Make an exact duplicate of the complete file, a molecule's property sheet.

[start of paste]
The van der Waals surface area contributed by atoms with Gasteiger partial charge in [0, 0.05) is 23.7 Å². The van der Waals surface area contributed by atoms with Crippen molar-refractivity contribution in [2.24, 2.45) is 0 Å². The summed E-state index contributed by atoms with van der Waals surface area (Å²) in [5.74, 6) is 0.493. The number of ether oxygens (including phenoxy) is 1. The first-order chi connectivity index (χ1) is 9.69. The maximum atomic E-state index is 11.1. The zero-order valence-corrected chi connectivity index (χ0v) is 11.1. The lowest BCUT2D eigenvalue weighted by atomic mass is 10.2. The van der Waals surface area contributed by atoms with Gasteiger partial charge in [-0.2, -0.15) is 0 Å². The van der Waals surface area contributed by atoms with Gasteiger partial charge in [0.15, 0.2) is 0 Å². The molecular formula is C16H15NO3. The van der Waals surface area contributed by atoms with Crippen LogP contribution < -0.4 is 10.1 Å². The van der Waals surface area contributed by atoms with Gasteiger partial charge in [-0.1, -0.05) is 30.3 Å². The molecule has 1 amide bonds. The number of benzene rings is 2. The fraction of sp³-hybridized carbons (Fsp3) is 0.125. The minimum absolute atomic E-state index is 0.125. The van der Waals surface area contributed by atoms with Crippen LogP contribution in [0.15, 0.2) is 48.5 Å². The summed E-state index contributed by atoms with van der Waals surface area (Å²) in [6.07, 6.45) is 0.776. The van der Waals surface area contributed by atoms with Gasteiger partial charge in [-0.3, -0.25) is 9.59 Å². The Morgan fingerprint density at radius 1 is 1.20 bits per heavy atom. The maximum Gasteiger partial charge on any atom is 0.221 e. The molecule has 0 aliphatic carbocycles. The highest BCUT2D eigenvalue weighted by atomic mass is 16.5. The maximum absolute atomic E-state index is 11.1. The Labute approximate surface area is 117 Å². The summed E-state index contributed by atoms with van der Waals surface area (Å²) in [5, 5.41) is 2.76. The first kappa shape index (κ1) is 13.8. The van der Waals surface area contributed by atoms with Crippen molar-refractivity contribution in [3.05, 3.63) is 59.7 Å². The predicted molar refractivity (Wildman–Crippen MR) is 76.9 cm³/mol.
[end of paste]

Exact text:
The van der Waals surface area contributed by atoms with Gasteiger partial charge in [0, 0.05) is 23.7 Å². The van der Waals surface area contributed by atoms with Crippen molar-refractivity contribution in [2.24, 2.45) is 0 Å². The summed E-state index contributed by atoms with van der Waals surface area (Å²) in [5.74, 6) is 0.493. The number of ether oxygens (including phenoxy) is 1. The first-order chi connectivity index (χ1) is 9.69. The maximum atomic E-state index is 11.1. The zero-order valence-corrected chi connectivity index (χ0v) is 11.1. The lowest BCUT2D eigenvalue weighted by atomic mass is 10.2. The van der Waals surface area contributed by atoms with Gasteiger partial charge in [-0.2, -0.15) is 0 Å². The van der Waals surface area contributed by atoms with Gasteiger partial charge in [0.15, 0.2) is 0 Å². The molecular formula is C16H15NO3. The van der Waals surface area contributed by atoms with Crippen LogP contribution < -0.4 is 10.1 Å². The van der Waals surface area contributed by atoms with Gasteiger partial charge in [-0.1, -0.05) is 30.3 Å². The molecule has 1 amide bonds. The number of benzene rings is 2. The fraction of sp³-hybridized carbons (Fsp3) is 0.125. The minimum absolute atomic E-state index is 0.125. The van der Waals surface area contributed by atoms with Crippen LogP contribution in [0.15, 0.2) is 48.5 Å². The summed E-state index contributed by atoms with van der Waals surface area (Å²) in [6.07, 6.45) is 0.776. The van der Waals surface area contributed by atoms with Gasteiger partial charge in [-0.3, -0.25) is 9.59 Å². The Morgan fingerprint density at radius 1 is 1.20 bits per heavy atom. The maximum Gasteiger partial charge on any atom is 0.221 e. The molecule has 0 aliphatic carbocycles. The highest BCUT2D eigenvalue weighted by atomic mass is 16.5. The maximum absolute atomic E-state index is 11.1. The Labute approximate surface area is 117 Å². The summed E-state index contributed by atoms with van der Waals surface area (Å²) in [5, 5.41) is 2.76. The first kappa shape index (κ1) is 13.8. The van der Waals surface area contributed by atoms with Crippen molar-refractivity contribution in [3.05, 3.63) is 59.7 Å². The predicted molar refractivity (Wildman–Crippen MR) is 76.9 cm³/mol.